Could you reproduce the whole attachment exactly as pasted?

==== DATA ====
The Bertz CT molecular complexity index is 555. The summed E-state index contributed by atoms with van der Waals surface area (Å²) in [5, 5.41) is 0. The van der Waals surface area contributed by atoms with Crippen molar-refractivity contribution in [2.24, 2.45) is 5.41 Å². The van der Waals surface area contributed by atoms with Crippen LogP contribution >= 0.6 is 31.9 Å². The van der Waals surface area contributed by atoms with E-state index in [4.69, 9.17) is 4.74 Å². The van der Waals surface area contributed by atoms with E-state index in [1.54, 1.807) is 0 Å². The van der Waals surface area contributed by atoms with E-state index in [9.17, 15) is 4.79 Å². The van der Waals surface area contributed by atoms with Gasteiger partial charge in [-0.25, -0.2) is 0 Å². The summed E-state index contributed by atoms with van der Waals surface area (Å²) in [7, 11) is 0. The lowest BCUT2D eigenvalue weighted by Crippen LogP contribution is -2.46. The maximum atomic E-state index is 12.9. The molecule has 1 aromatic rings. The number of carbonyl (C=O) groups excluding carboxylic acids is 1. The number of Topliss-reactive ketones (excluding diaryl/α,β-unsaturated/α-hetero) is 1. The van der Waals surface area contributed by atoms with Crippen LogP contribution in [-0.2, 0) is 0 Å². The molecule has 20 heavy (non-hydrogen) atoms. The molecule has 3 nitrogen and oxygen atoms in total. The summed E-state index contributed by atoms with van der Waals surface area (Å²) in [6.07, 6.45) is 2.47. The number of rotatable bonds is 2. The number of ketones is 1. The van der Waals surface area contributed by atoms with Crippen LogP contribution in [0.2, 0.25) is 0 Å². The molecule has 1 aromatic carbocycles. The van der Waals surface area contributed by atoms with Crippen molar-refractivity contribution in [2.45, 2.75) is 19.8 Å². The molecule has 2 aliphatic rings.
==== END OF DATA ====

The Bertz CT molecular complexity index is 555. The summed E-state index contributed by atoms with van der Waals surface area (Å²) in [5, 5.41) is 0. The van der Waals surface area contributed by atoms with Crippen molar-refractivity contribution in [2.24, 2.45) is 5.41 Å². The van der Waals surface area contributed by atoms with Crippen LogP contribution >= 0.6 is 31.9 Å². The van der Waals surface area contributed by atoms with E-state index in [4.69, 9.17) is 4.74 Å². The van der Waals surface area contributed by atoms with E-state index in [1.54, 1.807) is 0 Å². The van der Waals surface area contributed by atoms with E-state index in [9.17, 15) is 4.79 Å². The van der Waals surface area contributed by atoms with Gasteiger partial charge in [-0.25, -0.2) is 0 Å². The summed E-state index contributed by atoms with van der Waals surface area (Å²) in [7, 11) is 0. The lowest BCUT2D eigenvalue weighted by Crippen LogP contribution is -2.46. The maximum atomic E-state index is 12.9. The molecule has 1 aromatic rings. The number of carbonyl (C=O) groups excluding carboxylic acids is 1. The number of Topliss-reactive ketones (excluding diaryl/α,β-unsaturated/α-hetero) is 1. The van der Waals surface area contributed by atoms with Crippen LogP contribution in [-0.2, 0) is 0 Å². The molecule has 20 heavy (non-hydrogen) atoms. The molecule has 3 nitrogen and oxygen atoms in total. The summed E-state index contributed by atoms with van der Waals surface area (Å²) in [6.07, 6.45) is 2.47. The number of rotatable bonds is 2. The number of ketones is 1. The van der Waals surface area contributed by atoms with Crippen LogP contribution in [0.2, 0.25) is 0 Å². The molecule has 1 aromatic carbocycles. The van der Waals surface area contributed by atoms with Crippen molar-refractivity contribution in [2.45, 2.75) is 19.8 Å². The molecule has 2 aliphatic rings.